Capsule Art Reviews: "The Age of Impressionism: Great French Paintings from the Sterling and Francine Clark Art Institute," "Garden Object"

"The Age of Impressionism: Great French Paintings from the Sterling and Francine Clark Art Institute" These days, Impressionist exhibitions are the art museum version of the ballet The Nutcracker: frothy and beautiful, if a little overexposed, and sure to pack 'em in at almost any price. Even though we've already had at least six or eight Impressionist shows during the past ten years, who could fail to love yet another one that includes 70-plus paintings by Renoir, Monet, Pissarro and Degas, among others? That's what the Museum of Fine Arts, Houston, is offering with "The Age of Impressionism." This isn't a star vehicle so much as an ensemble piece; these aren't the paintings that make the textbooks. They are, rather, a tribute to the taste of a collecting couple with very good eyes for art and lots of resources (that is to say, money) who were buying paintings to enhance their own lives at home rather than to dazzle tourists in museums. Frankly, unless you're something of an art specialist, you may have trouble remembering many of the paintings individually a day or two after you've seen the show. But if you're lucky enough to see it under the right conditions (not too many other viewers, the right kind of light that so often suffuses the galleries in the Rafael Moneo-designed Beck Building at MFAH, at a time when you're really in an art-viewing mood), you're almost certain to remember the deeply satisfying feeling that comes from standing in galleries surrounded by beautiful, harmonious paintings. Not at all a bad memory to take away from any exhibition. Through March 23. 1001 Bissonnet, 713-639-7300. — RT

"Garden Object" If Dr. Seuss and Antoni Gaudí made a sculpture together, it might look something like "Garden Object" at Rice Gallery. It was actually created by husband-and-wife team Roberto Feo and Rosario Hurtado, who are behind the London-based design studio El Ultimo Grito. Their installation snakes through the gallery like some vividly patterned, many-legged llama-esque creature with long, curving and arcing necks. Visitors are invited to sit on the creature's back(s), from which little round tabletops grow, perfect for holding a laptop or a lunch. The bulk of the installation was created with bubble wrap, packing peanuts and tape — the kind of cheap materials you could pick up at any Office Depot or dive for in any office building dumpster. The designers' simple but visually dynamic construction is inspirational rather than aspirational. You could make an extra couch out of the after-Christmas-morning trash pile if you wanted. It's the kind of thing that seems perfectly obvious when you're a kid but that you forget about when you become an adult. Feo and Hurtado are giving permission to grownups to reclaim the improvisations of childhood. Through March 16. Rice University Art Gallery, 6100 Main, Entrance 2, 713-348-6069. — KK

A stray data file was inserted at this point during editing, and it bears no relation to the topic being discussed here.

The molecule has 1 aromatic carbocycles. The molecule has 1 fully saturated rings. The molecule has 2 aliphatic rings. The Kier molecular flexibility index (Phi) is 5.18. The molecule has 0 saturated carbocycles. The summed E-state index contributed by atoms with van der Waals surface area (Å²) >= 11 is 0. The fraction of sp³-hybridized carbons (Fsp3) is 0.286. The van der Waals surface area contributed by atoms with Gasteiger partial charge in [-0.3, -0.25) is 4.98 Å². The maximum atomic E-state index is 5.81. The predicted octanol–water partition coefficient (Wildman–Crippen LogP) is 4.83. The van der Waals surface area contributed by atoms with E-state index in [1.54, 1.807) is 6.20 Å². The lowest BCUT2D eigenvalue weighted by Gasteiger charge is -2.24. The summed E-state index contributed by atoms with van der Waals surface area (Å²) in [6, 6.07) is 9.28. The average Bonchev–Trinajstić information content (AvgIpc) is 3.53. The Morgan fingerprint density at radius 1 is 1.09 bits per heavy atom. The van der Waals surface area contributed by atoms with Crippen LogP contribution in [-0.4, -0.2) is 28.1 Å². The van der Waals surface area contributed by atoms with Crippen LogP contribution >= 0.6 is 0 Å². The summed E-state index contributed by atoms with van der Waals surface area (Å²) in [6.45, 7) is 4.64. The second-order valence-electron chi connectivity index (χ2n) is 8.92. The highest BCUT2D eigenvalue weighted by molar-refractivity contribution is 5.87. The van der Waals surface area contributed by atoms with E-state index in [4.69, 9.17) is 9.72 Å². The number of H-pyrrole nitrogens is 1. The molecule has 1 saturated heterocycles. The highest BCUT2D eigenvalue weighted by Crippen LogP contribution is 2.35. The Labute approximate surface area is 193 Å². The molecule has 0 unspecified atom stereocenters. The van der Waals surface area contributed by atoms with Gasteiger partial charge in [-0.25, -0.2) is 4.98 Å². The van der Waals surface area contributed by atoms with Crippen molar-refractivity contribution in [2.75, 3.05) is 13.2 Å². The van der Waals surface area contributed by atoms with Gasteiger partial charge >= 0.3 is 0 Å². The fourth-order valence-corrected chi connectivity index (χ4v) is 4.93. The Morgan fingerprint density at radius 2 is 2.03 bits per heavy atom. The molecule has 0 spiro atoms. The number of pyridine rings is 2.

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Kelly Klaasmeyer
Contact: Kelly Klaasmeyer
Randy Tibbits is an independent art writer and curator, specializing in the art history of Houston. He is a member of the Board of Directors of CASETA: Center for the Advancement and Study of Early Texas Art and the coordinator of HETAG: Houston Earlier Texas Art Group. He writes art exhibition reviews for Houston Press from time to time.